According to Daisy Whitney with TelevisionWeek, video site Metacafe has announced that their Producer Rewards program which gives creators of video content $5 for every one thousand views of their content, has resulted in more than 27 million views thus far, driving traffic to the site while also creating a way to create revenue for video producers, giving an incentive both for creators to post their content there and for advertisers to pay more attention to the site.
Could this business model work as a permanent fixture? According to Metacafe, it already is showing signs of major success for content creators. They have reported that the top eight creators on their site, through the Producer Rewards program, have topped more than $10,000 each for their video content on the site, creating a lucrative return on the online videos in a two month span.
Whitney sites the Nielsen Net ratings as ranking Metacafe as "the 8th most viewed video site with about 2.6 million unique visitors per month."
Not surprisingly, the site has been having trouble with artificial views, as they have already banned several IP addresses for attempting to artificially boost their numbers. The folks at Metacafe write, "We want everyone to earn money with Producer Rewards and we welcome any kind of self-promotion you can think of that brings more people to the site and to your videos. But we don't approve of people being tricked into visiting Metacafe or clicking on items that promise one thing and deliver another. Nor will we accept multiple accounts being created to boost the popularity of a single user or multiple views from a single IP for the same clips over and over again in a short space of time."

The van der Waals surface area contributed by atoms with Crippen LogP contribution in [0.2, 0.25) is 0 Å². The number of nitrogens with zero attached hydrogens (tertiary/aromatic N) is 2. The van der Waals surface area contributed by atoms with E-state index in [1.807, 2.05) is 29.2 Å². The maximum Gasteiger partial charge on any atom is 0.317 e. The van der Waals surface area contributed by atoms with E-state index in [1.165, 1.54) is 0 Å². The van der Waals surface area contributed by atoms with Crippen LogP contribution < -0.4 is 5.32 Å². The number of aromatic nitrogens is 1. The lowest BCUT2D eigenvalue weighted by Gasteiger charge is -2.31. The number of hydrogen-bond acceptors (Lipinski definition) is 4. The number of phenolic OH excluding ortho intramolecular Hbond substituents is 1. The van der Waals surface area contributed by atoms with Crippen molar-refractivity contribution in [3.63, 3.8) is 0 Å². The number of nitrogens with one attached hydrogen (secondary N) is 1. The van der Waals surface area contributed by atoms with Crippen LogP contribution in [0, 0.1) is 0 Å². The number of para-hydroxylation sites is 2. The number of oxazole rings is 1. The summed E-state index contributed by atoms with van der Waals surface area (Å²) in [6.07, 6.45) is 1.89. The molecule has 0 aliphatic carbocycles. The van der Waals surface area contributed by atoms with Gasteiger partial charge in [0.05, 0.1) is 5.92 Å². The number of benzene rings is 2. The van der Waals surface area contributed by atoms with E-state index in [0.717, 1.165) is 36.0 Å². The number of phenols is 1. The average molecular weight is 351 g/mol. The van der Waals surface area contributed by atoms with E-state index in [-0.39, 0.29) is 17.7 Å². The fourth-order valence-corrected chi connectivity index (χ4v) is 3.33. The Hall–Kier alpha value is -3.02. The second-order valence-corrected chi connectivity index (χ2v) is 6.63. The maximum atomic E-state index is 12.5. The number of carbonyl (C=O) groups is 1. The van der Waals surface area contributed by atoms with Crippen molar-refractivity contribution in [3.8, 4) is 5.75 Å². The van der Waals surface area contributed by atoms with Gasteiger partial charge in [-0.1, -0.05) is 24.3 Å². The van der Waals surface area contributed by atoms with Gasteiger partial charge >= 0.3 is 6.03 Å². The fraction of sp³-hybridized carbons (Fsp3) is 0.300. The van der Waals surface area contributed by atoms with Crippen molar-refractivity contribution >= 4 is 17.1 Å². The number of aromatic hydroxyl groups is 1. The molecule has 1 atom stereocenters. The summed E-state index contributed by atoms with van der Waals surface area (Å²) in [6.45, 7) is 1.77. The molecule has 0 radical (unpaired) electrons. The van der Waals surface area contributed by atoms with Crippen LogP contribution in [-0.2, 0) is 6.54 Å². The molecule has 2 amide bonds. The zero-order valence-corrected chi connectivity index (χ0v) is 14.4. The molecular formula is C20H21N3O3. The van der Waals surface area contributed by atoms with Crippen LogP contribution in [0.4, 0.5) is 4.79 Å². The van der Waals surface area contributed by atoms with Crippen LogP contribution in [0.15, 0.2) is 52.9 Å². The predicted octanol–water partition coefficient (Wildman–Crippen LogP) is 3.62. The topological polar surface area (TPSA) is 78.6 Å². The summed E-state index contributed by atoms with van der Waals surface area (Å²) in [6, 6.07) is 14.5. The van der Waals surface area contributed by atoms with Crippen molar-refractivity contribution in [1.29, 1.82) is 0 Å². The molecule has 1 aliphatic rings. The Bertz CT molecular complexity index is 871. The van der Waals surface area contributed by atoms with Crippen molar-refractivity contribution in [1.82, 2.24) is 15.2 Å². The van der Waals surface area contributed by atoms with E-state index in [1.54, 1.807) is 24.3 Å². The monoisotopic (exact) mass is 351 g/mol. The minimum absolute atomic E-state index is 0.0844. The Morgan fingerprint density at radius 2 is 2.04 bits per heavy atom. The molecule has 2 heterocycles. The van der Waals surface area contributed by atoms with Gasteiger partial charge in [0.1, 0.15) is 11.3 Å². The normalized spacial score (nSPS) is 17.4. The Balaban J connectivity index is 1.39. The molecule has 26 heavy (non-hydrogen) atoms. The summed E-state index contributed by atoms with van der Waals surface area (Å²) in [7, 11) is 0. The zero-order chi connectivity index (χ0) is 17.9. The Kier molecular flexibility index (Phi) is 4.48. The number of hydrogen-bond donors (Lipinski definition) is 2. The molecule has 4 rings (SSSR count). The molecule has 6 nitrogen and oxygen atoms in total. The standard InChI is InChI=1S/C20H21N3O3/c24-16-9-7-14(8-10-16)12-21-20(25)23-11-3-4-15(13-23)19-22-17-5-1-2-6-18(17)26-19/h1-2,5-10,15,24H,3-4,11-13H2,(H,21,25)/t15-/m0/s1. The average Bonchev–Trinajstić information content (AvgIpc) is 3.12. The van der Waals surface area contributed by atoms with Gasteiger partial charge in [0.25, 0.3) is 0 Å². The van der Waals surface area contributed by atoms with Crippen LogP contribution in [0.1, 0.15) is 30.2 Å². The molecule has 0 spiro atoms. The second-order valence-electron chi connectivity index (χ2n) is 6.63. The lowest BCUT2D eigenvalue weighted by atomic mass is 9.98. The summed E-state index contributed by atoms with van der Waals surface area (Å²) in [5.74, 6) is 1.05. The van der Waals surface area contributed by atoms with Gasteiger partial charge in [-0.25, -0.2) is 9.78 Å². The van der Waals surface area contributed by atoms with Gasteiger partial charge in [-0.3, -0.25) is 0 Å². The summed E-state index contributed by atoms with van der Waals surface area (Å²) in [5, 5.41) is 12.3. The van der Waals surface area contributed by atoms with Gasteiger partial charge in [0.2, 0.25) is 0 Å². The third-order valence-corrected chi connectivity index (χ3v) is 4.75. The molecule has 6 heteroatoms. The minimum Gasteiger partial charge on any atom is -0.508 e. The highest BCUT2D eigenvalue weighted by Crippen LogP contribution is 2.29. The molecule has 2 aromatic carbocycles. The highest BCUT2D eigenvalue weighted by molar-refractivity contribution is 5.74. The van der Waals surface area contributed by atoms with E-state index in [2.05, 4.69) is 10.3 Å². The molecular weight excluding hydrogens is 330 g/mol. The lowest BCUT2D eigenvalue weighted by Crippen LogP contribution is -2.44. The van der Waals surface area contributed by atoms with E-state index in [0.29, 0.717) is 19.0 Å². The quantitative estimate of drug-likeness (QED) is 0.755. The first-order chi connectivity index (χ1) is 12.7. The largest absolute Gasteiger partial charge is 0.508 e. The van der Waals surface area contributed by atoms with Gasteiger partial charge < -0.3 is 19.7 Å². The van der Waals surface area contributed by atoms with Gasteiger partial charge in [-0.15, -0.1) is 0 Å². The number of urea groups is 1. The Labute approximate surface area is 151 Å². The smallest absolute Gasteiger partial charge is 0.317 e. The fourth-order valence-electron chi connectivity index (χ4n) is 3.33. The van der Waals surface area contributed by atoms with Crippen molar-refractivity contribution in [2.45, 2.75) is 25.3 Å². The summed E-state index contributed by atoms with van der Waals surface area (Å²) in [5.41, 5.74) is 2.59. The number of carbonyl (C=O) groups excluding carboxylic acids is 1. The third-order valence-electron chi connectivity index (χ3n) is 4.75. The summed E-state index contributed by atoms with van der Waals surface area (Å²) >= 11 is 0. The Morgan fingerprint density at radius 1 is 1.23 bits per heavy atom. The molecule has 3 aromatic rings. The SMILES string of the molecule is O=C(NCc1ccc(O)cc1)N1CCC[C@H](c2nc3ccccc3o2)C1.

I think it's a great idea to create incentive for compelling user-generated content, but the Metacafe folks are becoming well-aware of the challenges of not getting ripped off from making such an offer. They said they consider it a measure of success that people are trying to beat their system, but it's going to be an interesting struggle as they continue trying to expand the Producer Rewards program.
Further, the site attempts to create some bar of quality for content, as Metacafe emphasizes that they will not take low-quality video, videos whose primary intent is to promote other website (if it "just shows someone typing in a url of a cool site that has nothing else to offer but showing us the site"), or videos that duplicate the idea of another video already accepted into the Producer Rewards program.
These types of rewards programs are obviously working well, as the numbers indicate, but Metacafe's own writing underscores the many difficulties and headaches in managing a program like this and trying to constantly update a system so that it cannot be "beaten" by the collective devious intelligence of users.